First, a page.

May 17 (UPI) -- A bullish report on U.S. crude oil inventories and lingering sentiments on geopolitical risks left Brent crude oil prices hovering near $80 per barrel Thursday.
Brent crude oil, the global benchmark, was bouncing around the $80 per barrel mark for most of the overnight session. If it closes above the psychological mark, it would be the first time crude oil prices were that high since late 2014.
Oil markets are reacting to U.S. President Donald Trump's decision to withdraw from a U.N.-backed agreement that gives Iran global energy access in exchange for a nuclear scaleback. That could eventually pull 1 million barrels per day from the market and have a wider ripple effect across the energy market. French supermajor Total said Wednesday it was reviewing its Iranian commitments in light of U.S. pressure.
Venezuela, meanwhile, continues to decline as a major producer. And this week, the U.S. government reported a sizeable drain on commercial crude oil inventories. That adds up to positive factors for the oil market.
The rally was supported in part by a declaration of force majeure on Nigerian crude oil exports. Commodity pricing group S&P Global Platts stated in a market report emailed to UPI that a spokesman for Shell's subsidiary in Nigeria confirmed the stoppage because of leak on a pipeline.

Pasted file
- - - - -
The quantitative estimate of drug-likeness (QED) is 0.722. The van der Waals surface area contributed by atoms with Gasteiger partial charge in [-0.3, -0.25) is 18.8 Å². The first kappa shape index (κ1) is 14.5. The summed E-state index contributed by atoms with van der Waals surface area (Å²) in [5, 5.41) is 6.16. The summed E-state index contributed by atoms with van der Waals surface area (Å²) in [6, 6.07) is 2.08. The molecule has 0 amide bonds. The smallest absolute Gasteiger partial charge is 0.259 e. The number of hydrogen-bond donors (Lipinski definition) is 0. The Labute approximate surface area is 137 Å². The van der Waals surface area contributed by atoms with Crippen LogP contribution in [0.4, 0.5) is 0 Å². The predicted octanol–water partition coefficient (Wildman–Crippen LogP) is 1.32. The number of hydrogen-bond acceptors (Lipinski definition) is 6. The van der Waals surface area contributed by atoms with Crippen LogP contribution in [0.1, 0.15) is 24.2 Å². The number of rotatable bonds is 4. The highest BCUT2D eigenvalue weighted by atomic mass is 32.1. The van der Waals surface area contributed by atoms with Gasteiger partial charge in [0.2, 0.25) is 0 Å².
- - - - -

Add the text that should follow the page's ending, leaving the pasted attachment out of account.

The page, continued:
Force majeure is a contractual condition related to circumstances beyond the control of the parties involved.
The question now is whether the global economy can handle $80 per barrel oil. For consumers in the United States, that could crimp discretionary spending as more of their income goes in the gasoline tank, taking away some of the benefit from U.S. President Donald Trump's tax overhaul.
Matthew Smith, the director of commodity research at ClipperData, told UPI there's good reason to feel cautious about $80 per barrel given the potential economic impact.
"With everyone so bullish at the moment, it feels like a good time for a pause in the rally from a contrarian perspective, especially given the psychological levels involved," he said.
For industries, however, the Federal Reserve Bank of Philadelphia reported in its May business outlook for the manufacturing sector that things are looking up. New orders, new shipments and employment all improved from April levels.
"The survey's future indexes, measuring expectations for the next six months, reflected continued optimism," the report read.